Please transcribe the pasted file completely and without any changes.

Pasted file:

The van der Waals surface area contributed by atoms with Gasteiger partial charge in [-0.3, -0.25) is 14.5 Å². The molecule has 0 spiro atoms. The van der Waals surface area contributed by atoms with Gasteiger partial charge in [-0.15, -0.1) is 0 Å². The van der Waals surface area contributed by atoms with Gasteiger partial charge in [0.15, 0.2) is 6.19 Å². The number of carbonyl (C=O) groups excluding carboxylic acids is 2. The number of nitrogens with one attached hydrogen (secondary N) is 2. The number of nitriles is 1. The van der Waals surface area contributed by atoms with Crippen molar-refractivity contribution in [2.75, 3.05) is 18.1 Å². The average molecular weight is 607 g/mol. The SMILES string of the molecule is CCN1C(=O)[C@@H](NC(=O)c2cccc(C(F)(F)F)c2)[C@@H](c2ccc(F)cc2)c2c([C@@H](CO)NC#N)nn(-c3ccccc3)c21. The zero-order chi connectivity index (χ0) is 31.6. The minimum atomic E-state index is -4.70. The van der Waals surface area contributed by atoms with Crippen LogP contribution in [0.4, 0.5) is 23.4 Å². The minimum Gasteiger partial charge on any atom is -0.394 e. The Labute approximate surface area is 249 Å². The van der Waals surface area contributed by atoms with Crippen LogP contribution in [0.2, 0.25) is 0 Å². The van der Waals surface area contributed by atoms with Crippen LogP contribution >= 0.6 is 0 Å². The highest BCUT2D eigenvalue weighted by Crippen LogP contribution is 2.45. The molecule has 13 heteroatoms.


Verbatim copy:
The van der Waals surface area contributed by atoms with Gasteiger partial charge in [-0.3, -0.25) is 14.5 Å². The molecule has 0 spiro atoms. The van der Waals surface area contributed by atoms with Gasteiger partial charge in [-0.15, -0.1) is 0 Å². The van der Waals surface area contributed by atoms with Gasteiger partial charge in [0.15, 0.2) is 6.19 Å². The number of carbonyl (C=O) groups excluding carboxylic acids is 2. The number of nitrogens with one attached hydrogen (secondary N) is 2. The number of nitriles is 1. The van der Waals surface area contributed by atoms with Crippen molar-refractivity contribution in [2.75, 3.05) is 18.1 Å². The average molecular weight is 607 g/mol. The SMILES string of the molecule is CCN1C(=O)[C@@H](NC(=O)c2cccc(C(F)(F)F)c2)[C@@H](c2ccc(F)cc2)c2c([C@@H](CO)NC#N)nn(-c3ccccc3)c21. The zero-order chi connectivity index (χ0) is 31.6. The minimum atomic E-state index is -4.70. The van der Waals surface area contributed by atoms with Crippen LogP contribution in [0.4, 0.5) is 23.4 Å². The minimum Gasteiger partial charge on any atom is -0.394 e. The Labute approximate surface area is 249 Å². The van der Waals surface area contributed by atoms with Crippen LogP contribution in [0.2, 0.25) is 0 Å². The van der Waals surface area contributed by atoms with Crippen LogP contribution >= 0.6 is 0 Å². The highest BCUT2D eigenvalue weighted by Crippen LogP contribution is 2.45. The molecule has 13 heteroatoms.